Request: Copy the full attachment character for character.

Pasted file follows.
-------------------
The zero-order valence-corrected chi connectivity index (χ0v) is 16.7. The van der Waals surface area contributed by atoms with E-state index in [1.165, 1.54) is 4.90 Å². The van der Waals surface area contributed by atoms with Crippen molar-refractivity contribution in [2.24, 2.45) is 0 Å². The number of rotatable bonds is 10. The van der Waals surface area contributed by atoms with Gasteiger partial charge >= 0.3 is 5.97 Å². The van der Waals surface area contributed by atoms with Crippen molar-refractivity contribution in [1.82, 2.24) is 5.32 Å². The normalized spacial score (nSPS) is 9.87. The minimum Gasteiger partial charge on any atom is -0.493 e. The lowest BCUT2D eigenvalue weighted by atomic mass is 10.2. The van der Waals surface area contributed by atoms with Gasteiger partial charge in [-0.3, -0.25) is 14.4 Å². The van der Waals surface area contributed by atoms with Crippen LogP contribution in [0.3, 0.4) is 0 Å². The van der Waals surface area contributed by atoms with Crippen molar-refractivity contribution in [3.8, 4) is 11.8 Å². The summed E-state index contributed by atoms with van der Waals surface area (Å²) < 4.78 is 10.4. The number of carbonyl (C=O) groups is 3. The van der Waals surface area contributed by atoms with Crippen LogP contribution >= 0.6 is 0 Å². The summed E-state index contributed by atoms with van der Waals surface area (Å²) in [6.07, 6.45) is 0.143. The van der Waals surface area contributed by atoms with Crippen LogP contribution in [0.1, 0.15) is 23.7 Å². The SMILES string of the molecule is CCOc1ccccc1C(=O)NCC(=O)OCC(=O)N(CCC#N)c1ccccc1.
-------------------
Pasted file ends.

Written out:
The zero-order valence-corrected chi connectivity index (χ0v) is 16.7. The van der Waals surface area contributed by atoms with E-state index in [1.165, 1.54) is 4.90 Å². The van der Waals surface area contributed by atoms with Crippen molar-refractivity contribution in [2.24, 2.45) is 0 Å². The number of rotatable bonds is 10. The van der Waals surface area contributed by atoms with Gasteiger partial charge >= 0.3 is 5.97 Å². The van der Waals surface area contributed by atoms with Crippen molar-refractivity contribution in [1.82, 2.24) is 5.32 Å². The normalized spacial score (nSPS) is 9.87. The minimum Gasteiger partial charge on any atom is -0.493 e. The lowest BCUT2D eigenvalue weighted by atomic mass is 10.2. The van der Waals surface area contributed by atoms with Gasteiger partial charge in [-0.3, -0.25) is 14.4 Å². The van der Waals surface area contributed by atoms with Crippen LogP contribution in [0.3, 0.4) is 0 Å². The van der Waals surface area contributed by atoms with Crippen molar-refractivity contribution in [3.8, 4) is 11.8 Å². The summed E-state index contributed by atoms with van der Waals surface area (Å²) < 4.78 is 10.4. The number of carbonyl (C=O) groups is 3. The van der Waals surface area contributed by atoms with Crippen LogP contribution >= 0.6 is 0 Å². The summed E-state index contributed by atoms with van der Waals surface area (Å²) in [6.07, 6.45) is 0.143. The van der Waals surface area contributed by atoms with Crippen LogP contribution in [0.1, 0.15) is 23.7 Å². The SMILES string of the molecule is CCOc1ccccc1C(=O)NCC(=O)OCC(=O)N(CCC#N)c1ccccc1.